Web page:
Tuesday, April 04, 2017

Cruising the Web

So now it seems that the Democrats in the Senate have the 41 votes they need to mount a filibuster of Judge Gorsuch. The Republicans should say, "Bring it on!" As everyone acknowledges, the bigger battle may well be the next nomination if, as rumored, Anthony Kennedy retires. As the swingiest of swing justices, the possibility of replacing him with a justice more committed to ruling based on the text of the Constitution and laws rather than Kennedy's occasional flights of fancy will trigger an even more passionate battle. Add in the universal acclaim that Gorsuch has received from everyone except leftists and Democratic partisans, many people, including me, thought that the Democrats would not filibuster him because they didn't want to trigger the nuclear option on Gorsuch's nomination, a man so incredibly qualified, and wait for the next nomination. But the Democrats aren't thinking so strategically. And by trying to block such a distinguished nominee, the more moderate Republican senators such as Lindsay Graham and John McCain are more likely to support the nuclear option.

Liam Donovan explains how egregious this action by the Democrats is.
In a neat bit of sophistry, Schumer has injected into the narrative bloodstream the ahistorical notion of a 60-vote threshold for nominees to the high court. Not only is this clearly false, it conflates the confirmation vote itself with the procedural hurdle to “end debate” and proceed to consideration. There is no 60-vote requirement for Supreme Court nominees, formal or otherwise, and it is exceedingly rare for a vote on a nominee to be preceded by a vote on procedure. Traditionally the decorum of the Senate dictates that members grant “unanimous consent” to limit debate, thereby waiving their right to object and allowing a given matter to receive an up or down vote.

In fact, of the 29 Supreme Court nominations considered by the Senate since the advent of the modern filibuster, only three have faced a roll-call vote for purposes of invoking cloture: Abe Fortas, who was already on the bench, but whose elevation to chief justice was rejected on a bipartisan basis; William Rehnquist, who successfully ran the cloture-vote gauntlet first as a would-be associate justice and later to be chief; and Samuel Alito, the first nominee to face scrutiny in a nuclear environment, as the judicial filibuster had nearly been eliminated months earlier, spared only by a bipartisan “gang” of institutionalists.

Clarence Thomas, whose infamously bilious hearings culminated in the narrowest confirmation margin in history, avoided a procedural blockade. Even Robert Bork wasn’t “borked” on cloture.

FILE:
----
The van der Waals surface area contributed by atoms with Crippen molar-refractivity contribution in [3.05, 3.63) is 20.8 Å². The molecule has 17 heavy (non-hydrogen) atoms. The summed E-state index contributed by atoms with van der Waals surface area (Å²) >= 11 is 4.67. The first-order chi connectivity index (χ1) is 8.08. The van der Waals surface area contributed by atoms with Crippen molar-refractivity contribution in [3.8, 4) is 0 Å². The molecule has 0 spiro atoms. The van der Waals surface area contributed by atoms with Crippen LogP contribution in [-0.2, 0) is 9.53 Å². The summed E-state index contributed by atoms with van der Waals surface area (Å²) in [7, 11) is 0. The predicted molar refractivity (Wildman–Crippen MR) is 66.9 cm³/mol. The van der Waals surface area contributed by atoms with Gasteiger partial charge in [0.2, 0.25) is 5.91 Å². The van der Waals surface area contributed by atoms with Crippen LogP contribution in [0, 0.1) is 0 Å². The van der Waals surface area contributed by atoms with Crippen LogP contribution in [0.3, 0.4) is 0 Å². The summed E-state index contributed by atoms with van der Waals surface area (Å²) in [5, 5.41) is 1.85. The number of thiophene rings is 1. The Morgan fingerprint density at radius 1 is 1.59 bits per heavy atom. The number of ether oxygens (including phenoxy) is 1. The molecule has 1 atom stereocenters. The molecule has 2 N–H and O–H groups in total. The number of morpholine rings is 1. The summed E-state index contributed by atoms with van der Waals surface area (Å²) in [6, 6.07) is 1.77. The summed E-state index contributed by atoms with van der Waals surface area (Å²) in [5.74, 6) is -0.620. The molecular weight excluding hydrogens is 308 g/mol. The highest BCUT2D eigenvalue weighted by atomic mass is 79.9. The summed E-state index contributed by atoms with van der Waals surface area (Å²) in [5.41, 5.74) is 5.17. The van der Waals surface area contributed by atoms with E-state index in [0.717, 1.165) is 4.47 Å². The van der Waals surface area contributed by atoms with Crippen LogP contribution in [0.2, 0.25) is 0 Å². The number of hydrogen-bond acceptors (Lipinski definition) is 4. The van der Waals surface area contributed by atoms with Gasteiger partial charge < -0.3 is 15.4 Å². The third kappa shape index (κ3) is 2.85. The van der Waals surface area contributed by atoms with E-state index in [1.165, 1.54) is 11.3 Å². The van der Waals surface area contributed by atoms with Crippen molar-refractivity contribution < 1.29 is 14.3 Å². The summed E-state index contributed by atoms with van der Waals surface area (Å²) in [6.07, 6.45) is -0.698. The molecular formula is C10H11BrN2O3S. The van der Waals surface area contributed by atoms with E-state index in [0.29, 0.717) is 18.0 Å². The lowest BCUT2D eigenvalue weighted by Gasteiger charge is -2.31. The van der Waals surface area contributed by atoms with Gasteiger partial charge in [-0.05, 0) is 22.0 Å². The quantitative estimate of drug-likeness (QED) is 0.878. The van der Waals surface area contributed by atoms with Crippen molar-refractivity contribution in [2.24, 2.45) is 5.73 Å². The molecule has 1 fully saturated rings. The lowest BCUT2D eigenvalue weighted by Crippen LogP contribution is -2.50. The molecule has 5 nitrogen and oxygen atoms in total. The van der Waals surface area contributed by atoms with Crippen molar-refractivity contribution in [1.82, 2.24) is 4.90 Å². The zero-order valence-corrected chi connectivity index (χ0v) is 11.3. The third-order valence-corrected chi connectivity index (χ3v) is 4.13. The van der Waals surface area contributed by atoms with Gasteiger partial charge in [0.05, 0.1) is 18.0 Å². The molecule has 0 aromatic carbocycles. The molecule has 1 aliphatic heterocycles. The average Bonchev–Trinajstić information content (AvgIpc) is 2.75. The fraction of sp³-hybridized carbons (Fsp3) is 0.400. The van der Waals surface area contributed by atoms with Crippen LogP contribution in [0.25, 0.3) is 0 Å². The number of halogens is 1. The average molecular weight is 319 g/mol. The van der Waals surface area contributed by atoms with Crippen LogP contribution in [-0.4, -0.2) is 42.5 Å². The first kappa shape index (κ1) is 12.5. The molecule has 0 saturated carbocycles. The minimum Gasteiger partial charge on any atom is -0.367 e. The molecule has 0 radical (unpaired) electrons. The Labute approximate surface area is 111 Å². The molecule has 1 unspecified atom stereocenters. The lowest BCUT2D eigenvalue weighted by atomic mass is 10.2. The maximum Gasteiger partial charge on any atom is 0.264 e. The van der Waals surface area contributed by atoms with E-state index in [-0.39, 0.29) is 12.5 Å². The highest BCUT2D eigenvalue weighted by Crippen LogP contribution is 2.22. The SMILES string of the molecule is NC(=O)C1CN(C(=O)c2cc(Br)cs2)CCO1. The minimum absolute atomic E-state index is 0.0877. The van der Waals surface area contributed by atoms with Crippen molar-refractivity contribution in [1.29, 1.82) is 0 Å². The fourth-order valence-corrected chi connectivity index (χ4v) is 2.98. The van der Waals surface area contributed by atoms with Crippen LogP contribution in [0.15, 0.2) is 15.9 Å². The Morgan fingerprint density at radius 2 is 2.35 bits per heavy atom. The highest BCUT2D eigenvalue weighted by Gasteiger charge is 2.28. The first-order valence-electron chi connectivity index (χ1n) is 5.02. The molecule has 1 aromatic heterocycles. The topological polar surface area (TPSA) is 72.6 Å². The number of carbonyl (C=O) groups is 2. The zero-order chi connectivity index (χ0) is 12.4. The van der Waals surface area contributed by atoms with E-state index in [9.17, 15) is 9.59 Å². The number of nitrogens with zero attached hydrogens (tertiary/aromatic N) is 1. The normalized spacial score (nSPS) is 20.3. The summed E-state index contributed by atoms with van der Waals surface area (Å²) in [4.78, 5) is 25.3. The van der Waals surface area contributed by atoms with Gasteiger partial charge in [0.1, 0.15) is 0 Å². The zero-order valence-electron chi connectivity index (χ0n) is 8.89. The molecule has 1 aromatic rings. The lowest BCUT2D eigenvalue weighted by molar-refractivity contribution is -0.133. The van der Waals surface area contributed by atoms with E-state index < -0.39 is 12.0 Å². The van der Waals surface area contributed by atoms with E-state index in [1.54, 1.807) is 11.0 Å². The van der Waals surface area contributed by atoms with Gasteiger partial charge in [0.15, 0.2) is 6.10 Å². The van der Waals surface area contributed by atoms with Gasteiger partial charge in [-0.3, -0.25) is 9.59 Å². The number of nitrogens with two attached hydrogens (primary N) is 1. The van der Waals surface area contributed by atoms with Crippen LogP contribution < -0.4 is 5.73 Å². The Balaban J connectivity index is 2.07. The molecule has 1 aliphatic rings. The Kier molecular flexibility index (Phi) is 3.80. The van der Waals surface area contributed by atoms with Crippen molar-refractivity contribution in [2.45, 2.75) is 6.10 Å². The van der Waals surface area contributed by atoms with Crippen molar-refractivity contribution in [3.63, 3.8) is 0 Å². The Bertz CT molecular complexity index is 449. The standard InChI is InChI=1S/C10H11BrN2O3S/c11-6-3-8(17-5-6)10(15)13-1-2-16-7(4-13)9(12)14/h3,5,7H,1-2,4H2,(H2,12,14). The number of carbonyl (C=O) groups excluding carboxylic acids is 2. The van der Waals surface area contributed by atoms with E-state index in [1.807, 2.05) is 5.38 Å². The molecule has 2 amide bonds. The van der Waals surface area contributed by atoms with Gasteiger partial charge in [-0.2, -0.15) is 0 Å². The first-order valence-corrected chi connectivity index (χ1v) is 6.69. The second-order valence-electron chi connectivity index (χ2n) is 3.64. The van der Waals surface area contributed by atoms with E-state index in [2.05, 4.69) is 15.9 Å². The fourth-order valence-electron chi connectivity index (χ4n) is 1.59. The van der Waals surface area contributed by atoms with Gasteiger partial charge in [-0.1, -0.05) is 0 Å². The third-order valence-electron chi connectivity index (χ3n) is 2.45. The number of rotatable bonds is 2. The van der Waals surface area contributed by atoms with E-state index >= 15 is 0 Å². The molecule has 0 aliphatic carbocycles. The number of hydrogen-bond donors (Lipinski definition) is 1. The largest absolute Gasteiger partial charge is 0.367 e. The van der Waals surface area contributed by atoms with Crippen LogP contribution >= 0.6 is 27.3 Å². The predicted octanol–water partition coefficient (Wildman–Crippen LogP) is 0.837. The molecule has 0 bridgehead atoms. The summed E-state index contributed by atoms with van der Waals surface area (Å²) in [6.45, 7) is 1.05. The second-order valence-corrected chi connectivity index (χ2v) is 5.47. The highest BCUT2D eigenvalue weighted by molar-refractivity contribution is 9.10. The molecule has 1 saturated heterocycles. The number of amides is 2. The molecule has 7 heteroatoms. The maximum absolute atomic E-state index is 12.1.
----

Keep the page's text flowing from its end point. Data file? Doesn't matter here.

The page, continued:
McLaughlin also points out this bit of hypocrisy among the Democrats as he compares the expected filibuster votes on Gosuch with the vote on Samuel Alito.
A decade (and several wave elections) later, most of those 16 Democrats are long gone. But a handful remain: Tom Carper of Delaware, Maria Cantwell of Washington, and Bill Nelson of Florida. All voted to give Alito an up or down vote on principle despite opposing his confirmation. Each has already pledged to deny Gorsuch that same courtesy.
How can they justify voting to allow a vote on Alito, but not Gorsuch? They don't have any reason except that he was nominated by Donald Trump. They could vote for his vote to proceed to the floor and still vote to oppose him. But the Democrats would rather bow to their base on this regardless of the consequences.

With the news that Obama's National Security Adviser Susan Rice had "unmasked" Trump transition officials in U.S> intelligence reports, there is still a lot we don't know about what she was doing and how extensively it went. We also don't know if there were any true security reasons that she would have taken this action. Clearly, the Trump administration is behind leaking that she was involved in this "unmasking." The WSJ wonders where all the civil libertarians are about this story?
Where are the civil libertarians when you really need them? These columns support broad surveillance powers for national security, but executive officials need to be accountable if those powers are abused. If congressional oversight of U.S. intelligence operations is going to be worth the name, then it should include the unmasking of a political opponent by a senior official in the White House.

Democrats certainly raised a fuss during the Bush years and after Edward Snowden kicked off the debate about “metadata,” which are merely telephone numbers without names. Oregon Senator Ron Wyden went so far as to introduce a bill in 2013 to strengthen the ban on “reverse targeting”—in which intelligence agencies surveil foreigners but with the goal of capturing U.S. citizen communications.

Yet now that there’s evidence that the Obama Administration may have unmasked Trump officials, Democrats couldn’t care less. Adam Schiff, the ranking Democrat on House Intelligence, has spent the past week denouncing Mr. Nunes for revealing that a name was unmasked and for having sources at the White House. But he hasn’t raised a peep about the unmasking itself or who was behind it.